Name: Ni no Kuni II: Revenant Kingdom
Publisher: Bandai Namco Entertainment
Platforms: PlayStation 4, PC
Reviewed on: PlayStation 4
Acquired: A copy of this game was provided from publisher for review purpose
I love Studio Ghibli, I loved Ni no Kuni: Wrath of the White Witch, and I generally love JRPGs. Since my meeting with Bandai Namco to get a preview of Ni no Kuni II: Revenant Kingdom I’ve been counting the days to its release. Finally the day was here, and I could sit down with what could be one of the best games of the year. Let’s find out how it stacks up.
In Ni no Kuni II we follow the story of young King Evan, who immediately loses his kingdom because of a coup from the evil Mausinger, who’s stolen Evan’s kingmaker and seized the throne. Luckily, Roland gets thrown from our world into the world of Ding Dong Dell, and helps rescue Evan, and get him to safety. Now, I won’t say too much else about the story, as that would be massive spoilers, but it has sort of an anime feel to it, and I must say I really enjoyed it.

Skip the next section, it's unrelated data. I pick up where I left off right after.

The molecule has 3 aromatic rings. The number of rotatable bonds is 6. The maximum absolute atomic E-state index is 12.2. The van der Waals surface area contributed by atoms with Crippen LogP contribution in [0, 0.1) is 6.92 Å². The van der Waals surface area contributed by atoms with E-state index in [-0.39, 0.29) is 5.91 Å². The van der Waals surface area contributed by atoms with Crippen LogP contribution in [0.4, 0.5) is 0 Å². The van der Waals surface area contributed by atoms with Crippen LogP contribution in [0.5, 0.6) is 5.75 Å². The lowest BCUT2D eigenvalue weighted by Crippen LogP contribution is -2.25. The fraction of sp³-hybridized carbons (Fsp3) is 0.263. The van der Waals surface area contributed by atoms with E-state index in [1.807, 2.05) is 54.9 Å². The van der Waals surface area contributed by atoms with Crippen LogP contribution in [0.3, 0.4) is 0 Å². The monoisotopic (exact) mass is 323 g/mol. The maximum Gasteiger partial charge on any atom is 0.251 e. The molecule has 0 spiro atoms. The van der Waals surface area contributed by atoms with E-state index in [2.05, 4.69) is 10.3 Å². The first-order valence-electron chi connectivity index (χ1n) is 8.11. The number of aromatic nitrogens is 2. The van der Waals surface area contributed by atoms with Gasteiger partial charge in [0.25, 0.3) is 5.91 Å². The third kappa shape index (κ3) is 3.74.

What I do want to make a point of is the great characters, I cared (or disliked, in some cases) every single character I met, even the NPC’s feels like they have their own lives and personalities, even though they mainly say the same stuff over and over again. Personally I really enjoyed Tani, one of the playable characters, I can’t actually put my finger on why I liked her as a character, but she felt well written and was a great addition to my team.
First of all let me say, the graphics are simply stunning! The game has a cartoony, and very Studio Ghibli style, and I kept getting lost just going around and looking at all the details. Especially the cutscenes looks great, and you can definitely see that Studio Ghibli has had a saying on how it all should look. The character design too, is top notch, with each character being distinct and recognizable after only a couple of on-screen appearances. The world design too is really amazing, it is diverse, yet feels like it all fits together as a continent. I am truly impressed.